Here’s another drug deep dive into KumaMax provided by PvP Biologics and Takeda Pharmaceuticals.
KumaMax or as it is listed at ClinicalTrials.gov as PvP001 and PvP002. There is an active Phase 1 Clinical trial currently running in Anaheim, CA and Michigan Medicine at the University of Michigan.
This drug is a gluten degrading type drug. It appears this drug works in the stomach to degrade the portion of gluten that causes the immune response in Celiac disease. Because KumaMax (Kuma062) degrades the immune-reactive portion of gluten before leaving the stomach, there should be no damage and no reaction to consuming gluten.
Stopping the damage before it stops is a great option for curing Celiac disease. In reading their website, they talk about “reducing” the effects of gluten and mucosal damage, so they might not think of this as a cure just yet. This is what their press release says regarding the drug, “Preclinical studies have demonstrated that Kuma062 has high enzymatic activity under acidic conditions to break down gluten and has significant potential as an oral treatment.” We will see how this goes.
Since this drug is only in Phase 1 trials, we have a long way to go. right now, they are recruiting for healthy volunteers first. They will give the healthy volunteers the medication and see if there are any Treatment Adverse Events. Adverse Events are can be any unfavorable and unintended sign (e.g., an abnormal laboratory finding), symptom, or disease temporarily associated with the use of a drug, without any judgment about causality or relationship to the drug. So, if someone is given the drug and they start to throw up, that is a Treatment Adverse Event.
In this study, they are going to give healthy individuals the drug first. Then, assuming no Adverse Events, they will then give the drug to biopsy and blood tested confirmed Celiac disease sufferers. Participants will also be doing a gluten challenge after receiving the drug to determine percentage of gluten degradation. I’m not sure how they will test for gluten degradation, but I can only assume via stool?
This seems like an interesting idea – stop the damage before it starts. But would this be an ongoing drug or would it be a once or twice deal? I think this is so early in the trial process, I think there is a long way to go on this one. But it is certainly another way to tackle this ungangly Celiac beast.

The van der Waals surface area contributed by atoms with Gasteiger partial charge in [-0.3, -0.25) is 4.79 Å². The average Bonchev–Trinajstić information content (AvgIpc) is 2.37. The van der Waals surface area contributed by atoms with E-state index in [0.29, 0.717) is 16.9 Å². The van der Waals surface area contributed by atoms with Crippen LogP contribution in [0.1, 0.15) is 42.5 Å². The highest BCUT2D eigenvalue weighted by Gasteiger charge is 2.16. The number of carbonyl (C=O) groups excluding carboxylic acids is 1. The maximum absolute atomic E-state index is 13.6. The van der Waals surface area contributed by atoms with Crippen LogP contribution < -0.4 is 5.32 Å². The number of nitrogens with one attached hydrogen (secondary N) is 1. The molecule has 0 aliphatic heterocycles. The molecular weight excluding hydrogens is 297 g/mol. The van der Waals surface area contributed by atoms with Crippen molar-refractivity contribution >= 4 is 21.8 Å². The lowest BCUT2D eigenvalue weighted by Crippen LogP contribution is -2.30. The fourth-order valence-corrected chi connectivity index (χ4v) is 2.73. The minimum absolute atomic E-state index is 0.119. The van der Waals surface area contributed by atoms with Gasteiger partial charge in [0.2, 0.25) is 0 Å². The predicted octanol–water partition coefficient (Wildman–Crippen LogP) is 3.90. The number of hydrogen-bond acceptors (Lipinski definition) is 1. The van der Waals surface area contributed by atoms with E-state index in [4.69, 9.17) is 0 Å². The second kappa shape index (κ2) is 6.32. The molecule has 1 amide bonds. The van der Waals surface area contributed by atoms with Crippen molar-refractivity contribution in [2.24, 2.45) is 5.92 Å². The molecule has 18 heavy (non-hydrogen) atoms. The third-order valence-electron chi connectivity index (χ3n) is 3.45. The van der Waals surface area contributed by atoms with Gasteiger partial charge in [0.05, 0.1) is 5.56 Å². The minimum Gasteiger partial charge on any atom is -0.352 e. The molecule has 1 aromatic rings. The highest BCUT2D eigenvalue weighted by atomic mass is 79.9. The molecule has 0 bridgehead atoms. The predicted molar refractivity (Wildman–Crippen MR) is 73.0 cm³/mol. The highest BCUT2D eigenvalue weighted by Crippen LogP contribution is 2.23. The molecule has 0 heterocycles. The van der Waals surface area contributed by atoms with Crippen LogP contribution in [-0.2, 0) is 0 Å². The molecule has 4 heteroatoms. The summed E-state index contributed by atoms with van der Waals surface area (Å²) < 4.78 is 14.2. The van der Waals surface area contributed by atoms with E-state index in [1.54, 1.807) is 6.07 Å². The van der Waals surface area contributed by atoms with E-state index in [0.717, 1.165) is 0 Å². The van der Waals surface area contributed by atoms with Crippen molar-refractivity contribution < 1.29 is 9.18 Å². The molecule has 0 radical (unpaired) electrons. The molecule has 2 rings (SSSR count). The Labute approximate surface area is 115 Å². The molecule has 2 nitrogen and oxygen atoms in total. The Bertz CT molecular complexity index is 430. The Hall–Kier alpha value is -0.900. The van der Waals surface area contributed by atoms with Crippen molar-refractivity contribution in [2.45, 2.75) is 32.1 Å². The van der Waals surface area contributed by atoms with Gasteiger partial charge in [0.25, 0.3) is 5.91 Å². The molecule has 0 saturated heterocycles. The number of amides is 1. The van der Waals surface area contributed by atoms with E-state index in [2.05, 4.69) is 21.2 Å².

I wanted to put it out there because we should look at all of the options, not just my favorites. My sister has her favorites and I’m sure each of you have your favorites. As I go through each of these ideas and learn more, I think we might be further away from a cure than I had hoped. However, that doesn’t mean in the next 10 years or so there won’t be something.
I found a graph doing the AMG714 research talking about drug trials, how long they take, and how few drugs actually make it to production. It takes 5,000-10,000 compounds to start to get 5 to clinical trials to get 1 drug approved. Right now, we have about 15 drugs in clinical trials or the start of clinical trials, so our odds are good that something will be along. We even have 1 in Phase 3 clinical trials that start in June 2019, so again, the race is on!
The other thing I saw yesterday is Budesonide has been tested on 12 people for acute gluten exposure. And it helped with gastrointestinal symptom relief not extraintestinal symptoms. So, if you have stomach ache, bloating, or diarrhea when getting glutened, Budesonide may help. If you have a lot of brain fog and body aches, it seemed not to help.